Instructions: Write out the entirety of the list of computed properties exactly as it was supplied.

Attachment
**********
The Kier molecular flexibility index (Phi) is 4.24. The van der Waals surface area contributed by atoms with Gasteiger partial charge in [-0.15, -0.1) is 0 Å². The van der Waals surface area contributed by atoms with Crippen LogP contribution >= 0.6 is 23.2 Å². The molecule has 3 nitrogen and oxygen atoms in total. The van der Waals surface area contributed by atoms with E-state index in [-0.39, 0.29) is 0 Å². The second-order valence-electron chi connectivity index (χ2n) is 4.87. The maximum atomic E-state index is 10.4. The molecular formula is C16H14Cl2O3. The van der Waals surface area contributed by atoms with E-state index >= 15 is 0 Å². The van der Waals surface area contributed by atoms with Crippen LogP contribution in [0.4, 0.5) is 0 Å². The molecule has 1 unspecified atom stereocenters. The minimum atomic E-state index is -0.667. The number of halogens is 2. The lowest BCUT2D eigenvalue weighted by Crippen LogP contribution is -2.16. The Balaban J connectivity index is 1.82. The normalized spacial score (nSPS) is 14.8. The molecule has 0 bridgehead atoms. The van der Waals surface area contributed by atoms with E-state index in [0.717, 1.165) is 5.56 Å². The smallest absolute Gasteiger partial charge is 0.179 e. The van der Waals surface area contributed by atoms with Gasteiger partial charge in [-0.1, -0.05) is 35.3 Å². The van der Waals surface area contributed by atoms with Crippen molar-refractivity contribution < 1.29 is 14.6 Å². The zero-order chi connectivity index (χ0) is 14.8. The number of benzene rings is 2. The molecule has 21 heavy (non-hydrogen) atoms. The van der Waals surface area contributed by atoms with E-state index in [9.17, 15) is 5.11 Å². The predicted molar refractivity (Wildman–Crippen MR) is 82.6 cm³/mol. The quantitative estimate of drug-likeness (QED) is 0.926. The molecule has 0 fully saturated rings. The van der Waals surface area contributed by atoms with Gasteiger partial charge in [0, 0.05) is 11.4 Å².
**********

The Kier molecular flexibility index (Phi) is 4.24. The van der Waals surface area contributed by atoms with Gasteiger partial charge in [-0.15, -0.1) is 0 Å². The van der Waals surface area contributed by atoms with Crippen LogP contribution >= 0.6 is 23.2 Å². The molecule has 3 nitrogen and oxygen atoms in total. The van der Waals surface area contributed by atoms with E-state index in [-0.39, 0.29) is 0 Å². The second-order valence-electron chi connectivity index (χ2n) is 4.87. The maximum atomic E-state index is 10.4. The molecular formula is C16H14Cl2O3. The van der Waals surface area contributed by atoms with E-state index >= 15 is 0 Å². The van der Waals surface area contributed by atoms with Crippen LogP contribution in [0.4, 0.5) is 0 Å². The molecule has 1 unspecified atom stereocenters. The minimum atomic E-state index is -0.667. The number of halogens is 2. The lowest BCUT2D eigenvalue weighted by Crippen LogP contribution is -2.16. The Balaban J connectivity index is 1.82. The normalized spacial score (nSPS) is 14.8. The molecule has 0 bridgehead atoms. The van der Waals surface area contributed by atoms with E-state index in [0.717, 1.165) is 5.56 Å². The smallest absolute Gasteiger partial charge is 0.179 e. The van der Waals surface area contributed by atoms with Gasteiger partial charge in [-0.1, -0.05) is 35.3 Å². The van der Waals surface area contributed by atoms with Crippen molar-refractivity contribution < 1.29 is 14.6 Å². The zero-order chi connectivity index (χ0) is 14.8. The number of benzene rings is 2. The molecule has 21 heavy (non-hydrogen) atoms. The van der Waals surface area contributed by atoms with E-state index in [9.17, 15) is 5.11 Å². The predicted molar refractivity (Wildman–Crippen MR) is 82.6 cm³/mol. The quantitative estimate of drug-likeness (QED) is 0.926. The molecule has 0 fully saturated rings. The van der Waals surface area contributed by atoms with Gasteiger partial charge in [0, 0.05) is 11.4 Å².